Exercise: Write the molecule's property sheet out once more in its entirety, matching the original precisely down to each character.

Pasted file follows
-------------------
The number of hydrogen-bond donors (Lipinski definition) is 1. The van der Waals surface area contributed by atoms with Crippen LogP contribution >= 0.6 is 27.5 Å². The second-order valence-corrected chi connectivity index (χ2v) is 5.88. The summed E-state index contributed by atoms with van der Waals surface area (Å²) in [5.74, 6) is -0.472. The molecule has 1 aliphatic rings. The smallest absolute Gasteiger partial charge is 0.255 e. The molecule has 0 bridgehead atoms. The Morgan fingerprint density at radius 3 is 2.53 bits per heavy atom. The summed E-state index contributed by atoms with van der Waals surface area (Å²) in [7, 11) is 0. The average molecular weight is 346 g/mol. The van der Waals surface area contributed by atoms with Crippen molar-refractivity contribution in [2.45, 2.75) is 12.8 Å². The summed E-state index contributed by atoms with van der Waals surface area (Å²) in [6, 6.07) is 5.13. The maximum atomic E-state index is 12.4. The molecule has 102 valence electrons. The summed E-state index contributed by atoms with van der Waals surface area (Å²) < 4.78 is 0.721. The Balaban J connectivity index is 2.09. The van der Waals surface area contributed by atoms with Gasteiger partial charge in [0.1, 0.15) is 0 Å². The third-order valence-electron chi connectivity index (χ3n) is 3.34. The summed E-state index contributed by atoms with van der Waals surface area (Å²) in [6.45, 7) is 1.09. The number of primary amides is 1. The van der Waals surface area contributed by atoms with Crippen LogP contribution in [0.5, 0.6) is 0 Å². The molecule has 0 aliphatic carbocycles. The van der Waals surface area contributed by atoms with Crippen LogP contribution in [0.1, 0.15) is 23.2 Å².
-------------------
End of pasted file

The number of hydrogen-bond donors (Lipinski definition) is 1. The van der Waals surface area contributed by atoms with Crippen LogP contribution >= 0.6 is 27.5 Å². The second-order valence-corrected chi connectivity index (χ2v) is 5.88. The summed E-state index contributed by atoms with van der Waals surface area (Å²) in [5.74, 6) is -0.472. The molecule has 1 aliphatic rings. The smallest absolute Gasteiger partial charge is 0.255 e. The molecule has 0 bridgehead atoms. The Morgan fingerprint density at radius 3 is 2.53 bits per heavy atom. The summed E-state index contributed by atoms with van der Waals surface area (Å²) in [7, 11) is 0. The average molecular weight is 346 g/mol. The van der Waals surface area contributed by atoms with Crippen molar-refractivity contribution in [2.45, 2.75) is 12.8 Å². The summed E-state index contributed by atoms with van der Waals surface area (Å²) in [6, 6.07) is 5.13. The maximum atomic E-state index is 12.4. The molecule has 102 valence electrons. The summed E-state index contributed by atoms with van der Waals surface area (Å²) < 4.78 is 0.721. The Balaban J connectivity index is 2.09. The van der Waals surface area contributed by atoms with Gasteiger partial charge in [0.1, 0.15) is 0 Å². The third-order valence-electron chi connectivity index (χ3n) is 3.34. The summed E-state index contributed by atoms with van der Waals surface area (Å²) in [6.45, 7) is 1.09. The number of primary amides is 1. The van der Waals surface area contributed by atoms with Crippen LogP contribution in [0.5, 0.6) is 0 Å². The molecule has 0 aliphatic carbocycles. The van der Waals surface area contributed by atoms with Crippen LogP contribution in [0.1, 0.15) is 23.2 Å².